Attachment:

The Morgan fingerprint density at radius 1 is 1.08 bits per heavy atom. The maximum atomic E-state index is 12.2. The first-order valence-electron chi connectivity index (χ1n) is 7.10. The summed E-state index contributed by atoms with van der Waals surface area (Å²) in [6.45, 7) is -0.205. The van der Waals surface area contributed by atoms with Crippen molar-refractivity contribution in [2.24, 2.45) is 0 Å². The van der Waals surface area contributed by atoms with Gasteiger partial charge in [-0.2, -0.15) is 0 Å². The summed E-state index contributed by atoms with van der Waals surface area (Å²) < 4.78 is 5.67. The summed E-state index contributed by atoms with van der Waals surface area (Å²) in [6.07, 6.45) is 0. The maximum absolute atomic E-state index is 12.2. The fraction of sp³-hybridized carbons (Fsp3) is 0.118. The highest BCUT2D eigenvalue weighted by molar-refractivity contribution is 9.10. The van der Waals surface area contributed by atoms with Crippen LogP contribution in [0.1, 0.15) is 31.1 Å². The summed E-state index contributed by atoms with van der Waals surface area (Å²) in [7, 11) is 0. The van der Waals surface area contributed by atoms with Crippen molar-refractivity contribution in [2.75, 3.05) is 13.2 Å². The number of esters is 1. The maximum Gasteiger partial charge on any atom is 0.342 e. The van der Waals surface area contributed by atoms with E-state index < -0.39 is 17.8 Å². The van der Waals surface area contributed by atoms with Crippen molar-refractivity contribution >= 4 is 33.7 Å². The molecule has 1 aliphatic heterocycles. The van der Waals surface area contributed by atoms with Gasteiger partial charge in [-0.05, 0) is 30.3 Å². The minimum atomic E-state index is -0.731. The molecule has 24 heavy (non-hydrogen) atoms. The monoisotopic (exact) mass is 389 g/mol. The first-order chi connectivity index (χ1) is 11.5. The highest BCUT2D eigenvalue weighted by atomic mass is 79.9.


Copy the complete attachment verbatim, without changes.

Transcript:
The Morgan fingerprint density at radius 1 is 1.08 bits per heavy atom. The maximum atomic E-state index is 12.2. The first-order valence-electron chi connectivity index (χ1n) is 7.10. The summed E-state index contributed by atoms with van der Waals surface area (Å²) in [6.45, 7) is -0.205. The van der Waals surface area contributed by atoms with Crippen molar-refractivity contribution in [2.24, 2.45) is 0 Å². The van der Waals surface area contributed by atoms with Gasteiger partial charge in [-0.2, -0.15) is 0 Å². The summed E-state index contributed by atoms with van der Waals surface area (Å²) < 4.78 is 5.67. The summed E-state index contributed by atoms with van der Waals surface area (Å²) in [6.07, 6.45) is 0. The maximum absolute atomic E-state index is 12.2. The fraction of sp³-hybridized carbons (Fsp3) is 0.118. The highest BCUT2D eigenvalue weighted by molar-refractivity contribution is 9.10. The van der Waals surface area contributed by atoms with Crippen LogP contribution in [0.1, 0.15) is 31.1 Å². The summed E-state index contributed by atoms with van der Waals surface area (Å²) in [7, 11) is 0. The van der Waals surface area contributed by atoms with Crippen molar-refractivity contribution in [2.75, 3.05) is 13.2 Å². The number of esters is 1. The maximum Gasteiger partial charge on any atom is 0.342 e. The van der Waals surface area contributed by atoms with E-state index < -0.39 is 17.8 Å². The van der Waals surface area contributed by atoms with Crippen molar-refractivity contribution >= 4 is 33.7 Å². The molecule has 1 aliphatic heterocycles. The van der Waals surface area contributed by atoms with Gasteiger partial charge in [-0.05, 0) is 30.3 Å². The minimum atomic E-state index is -0.731. The molecule has 24 heavy (non-hydrogen) atoms. The monoisotopic (exact) mass is 389 g/mol. The first-order chi connectivity index (χ1) is 11.5. The highest BCUT2D eigenvalue weighted by atomic mass is 79.9.